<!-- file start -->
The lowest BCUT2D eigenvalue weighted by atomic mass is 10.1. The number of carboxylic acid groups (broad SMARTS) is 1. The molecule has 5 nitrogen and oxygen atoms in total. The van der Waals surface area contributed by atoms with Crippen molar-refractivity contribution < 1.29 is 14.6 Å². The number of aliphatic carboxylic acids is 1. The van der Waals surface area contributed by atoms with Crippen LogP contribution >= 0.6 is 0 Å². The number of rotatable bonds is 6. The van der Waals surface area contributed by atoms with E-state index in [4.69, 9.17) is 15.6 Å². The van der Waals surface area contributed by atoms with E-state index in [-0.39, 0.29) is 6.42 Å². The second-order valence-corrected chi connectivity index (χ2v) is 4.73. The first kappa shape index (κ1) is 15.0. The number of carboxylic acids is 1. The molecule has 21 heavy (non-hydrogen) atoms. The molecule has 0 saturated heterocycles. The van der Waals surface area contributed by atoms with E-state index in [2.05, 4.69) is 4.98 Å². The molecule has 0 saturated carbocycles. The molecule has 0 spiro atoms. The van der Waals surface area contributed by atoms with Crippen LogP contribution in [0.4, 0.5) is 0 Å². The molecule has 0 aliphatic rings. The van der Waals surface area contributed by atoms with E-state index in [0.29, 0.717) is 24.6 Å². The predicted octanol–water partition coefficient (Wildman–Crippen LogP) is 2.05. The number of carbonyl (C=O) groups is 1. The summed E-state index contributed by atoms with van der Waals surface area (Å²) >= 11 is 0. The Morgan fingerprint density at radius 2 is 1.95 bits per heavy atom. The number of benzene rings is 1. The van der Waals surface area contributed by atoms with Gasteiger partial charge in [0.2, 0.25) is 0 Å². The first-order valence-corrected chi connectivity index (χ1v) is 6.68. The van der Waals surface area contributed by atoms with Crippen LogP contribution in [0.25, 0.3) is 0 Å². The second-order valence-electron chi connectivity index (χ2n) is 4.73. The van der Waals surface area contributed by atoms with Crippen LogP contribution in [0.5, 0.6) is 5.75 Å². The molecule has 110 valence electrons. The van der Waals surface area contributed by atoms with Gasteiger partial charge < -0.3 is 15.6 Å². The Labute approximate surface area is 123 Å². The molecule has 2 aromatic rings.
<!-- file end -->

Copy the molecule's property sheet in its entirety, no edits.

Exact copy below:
The lowest BCUT2D eigenvalue weighted by atomic mass is 10.1. The number of carboxylic acid groups (broad SMARTS) is 1. The molecule has 5 nitrogen and oxygen atoms in total. The van der Waals surface area contributed by atoms with Crippen molar-refractivity contribution < 1.29 is 14.6 Å². The number of aliphatic carboxylic acids is 1. The van der Waals surface area contributed by atoms with Crippen LogP contribution >= 0.6 is 0 Å². The number of rotatable bonds is 6. The van der Waals surface area contributed by atoms with E-state index in [4.69, 9.17) is 15.6 Å². The van der Waals surface area contributed by atoms with E-state index in [-0.39, 0.29) is 6.42 Å². The second-order valence-corrected chi connectivity index (χ2v) is 4.73. The first kappa shape index (κ1) is 15.0. The number of carboxylic acids is 1. The molecule has 21 heavy (non-hydrogen) atoms. The molecule has 0 saturated heterocycles. The van der Waals surface area contributed by atoms with E-state index in [2.05, 4.69) is 4.98 Å². The molecule has 0 saturated carbocycles. The molecule has 0 spiro atoms. The van der Waals surface area contributed by atoms with Crippen LogP contribution in [0.4, 0.5) is 0 Å². The molecule has 0 aliphatic rings. The van der Waals surface area contributed by atoms with E-state index in [0.29, 0.717) is 24.6 Å². The predicted octanol–water partition coefficient (Wildman–Crippen LogP) is 2.05. The number of carbonyl (C=O) groups is 1. The summed E-state index contributed by atoms with van der Waals surface area (Å²) >= 11 is 0. The Morgan fingerprint density at radius 2 is 1.95 bits per heavy atom. The number of benzene rings is 1. The van der Waals surface area contributed by atoms with Gasteiger partial charge in [0.2, 0.25) is 0 Å². The first-order valence-corrected chi connectivity index (χ1v) is 6.68. The van der Waals surface area contributed by atoms with Crippen LogP contribution in [0.25, 0.3) is 0 Å². The second-order valence-electron chi connectivity index (χ2n) is 4.73. The van der Waals surface area contributed by atoms with Crippen LogP contribution in [0.5, 0.6) is 5.75 Å². The molecule has 110 valence electrons. The van der Waals surface area contributed by atoms with Gasteiger partial charge < -0.3 is 15.6 Å². The Labute approximate surface area is 123 Å². The molecule has 2 aromatic rings.